The report also found a larger concentration of poor and marginalized groups in arid, semi-arid and dry sub-humid aridity zones which cover about 40 per cent of the Earth’s land surface. About 29 per cent of the World’s population live in those areas and are facing additional challenges owing to climate change.

Different forms of inequality, moreover, render some groups of people more vulnerable than others to damage from climate hazards. In Mumbai, India, for example, the houses of poorer families required repeated repairs to secure them against flood damage, and the cumulative cost of those repairs consumed a greater proportion of their income than for richer populations.

As a result of 2005 Hurricane Katrina, which hit New Orleans in the United States, the report found that multiple inequalities defined by income, race and education were major factors that increased the exposure and vulnerability of people, predominantly low-income African Americans, to hurricanes. It found that it was more difficult for the members of this specific population group to cope and recover during and after the hurricane.

Transformative policies for addressing root causes

According to the report, building resilience to climate change provides an opportunity to focus resources on reducing long entrenched inequalities that make people disproportionately vulnerable to climate hazards. The best climate adaptation policies, the report states, are good development policies that strengthen people’s capacity to cope with and adapt to climate hazards in the present and in the medium term.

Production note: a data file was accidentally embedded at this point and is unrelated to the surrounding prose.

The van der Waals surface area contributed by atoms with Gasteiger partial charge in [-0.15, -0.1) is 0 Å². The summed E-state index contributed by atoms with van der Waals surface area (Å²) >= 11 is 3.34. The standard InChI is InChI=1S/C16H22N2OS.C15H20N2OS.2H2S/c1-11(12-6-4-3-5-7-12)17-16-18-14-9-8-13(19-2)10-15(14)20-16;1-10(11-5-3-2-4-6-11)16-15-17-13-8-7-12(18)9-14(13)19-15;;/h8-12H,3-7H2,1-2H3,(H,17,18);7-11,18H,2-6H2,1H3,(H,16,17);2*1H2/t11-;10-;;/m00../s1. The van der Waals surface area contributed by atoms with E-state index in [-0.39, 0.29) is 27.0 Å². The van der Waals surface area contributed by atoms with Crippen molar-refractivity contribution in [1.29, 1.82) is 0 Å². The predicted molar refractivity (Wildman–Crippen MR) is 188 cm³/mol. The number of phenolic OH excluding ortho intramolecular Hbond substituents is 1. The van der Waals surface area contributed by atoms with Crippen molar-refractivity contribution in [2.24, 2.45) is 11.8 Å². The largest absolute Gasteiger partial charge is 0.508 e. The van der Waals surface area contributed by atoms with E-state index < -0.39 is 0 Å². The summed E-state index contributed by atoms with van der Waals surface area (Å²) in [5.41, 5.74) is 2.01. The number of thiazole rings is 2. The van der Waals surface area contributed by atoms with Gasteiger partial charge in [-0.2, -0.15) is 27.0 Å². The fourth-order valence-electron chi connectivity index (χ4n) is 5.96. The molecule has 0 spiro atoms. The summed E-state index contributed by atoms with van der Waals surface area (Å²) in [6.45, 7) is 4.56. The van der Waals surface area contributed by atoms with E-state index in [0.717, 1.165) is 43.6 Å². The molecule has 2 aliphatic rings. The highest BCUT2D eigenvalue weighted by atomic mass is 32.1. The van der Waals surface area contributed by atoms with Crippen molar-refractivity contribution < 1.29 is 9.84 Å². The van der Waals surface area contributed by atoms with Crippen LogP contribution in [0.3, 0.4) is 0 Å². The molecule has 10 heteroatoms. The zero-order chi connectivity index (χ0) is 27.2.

Looking ahead, the report recommends the use of improved access to climate projections, modern information and communications technologies, and geographical information systems to strengthen national capacity to assess impacts of climate hazards and policy options statistically.

The report voices a concern that international resources to support climate change resilience are insufficient. At last year’s Paris climate conference, COP21, countries committed to setting a goal of at least US$ 100 billion per year for climate change mitigation and adaptation activities in developing countries. However, adaptation costs alone range from $70 billion to $100 billion per year by 2050 in the developing countries and these figures are likely to underestimate real costs.

The 2030 Agenda for Sustainable Development calls for transformative policies to deliver on our collective promise to build a life of dignity for all on a cleaner, greener planet. “The challenges are enormous, but the world possesses the know-how, tools and wealth needed to build a climateresilient future—a future free from poverty, hunger, discrimination and injustice,” stressed the Secretary-General, noting the importance of the enabling policy environment as well as the support of the international community.

Press Release

Share this

Please note: Content is displayed as last posted by a PreventionWeb community member or editor. The views expressed therein are not necessarily those of UNDRR, PreventionWeb, or its sponsors. See our terms of use

Is this page useful?

Yes No Report an issue on this page

Thank you. If you have 2 minutes, we would benefit from additional feedback (link opens in a new window).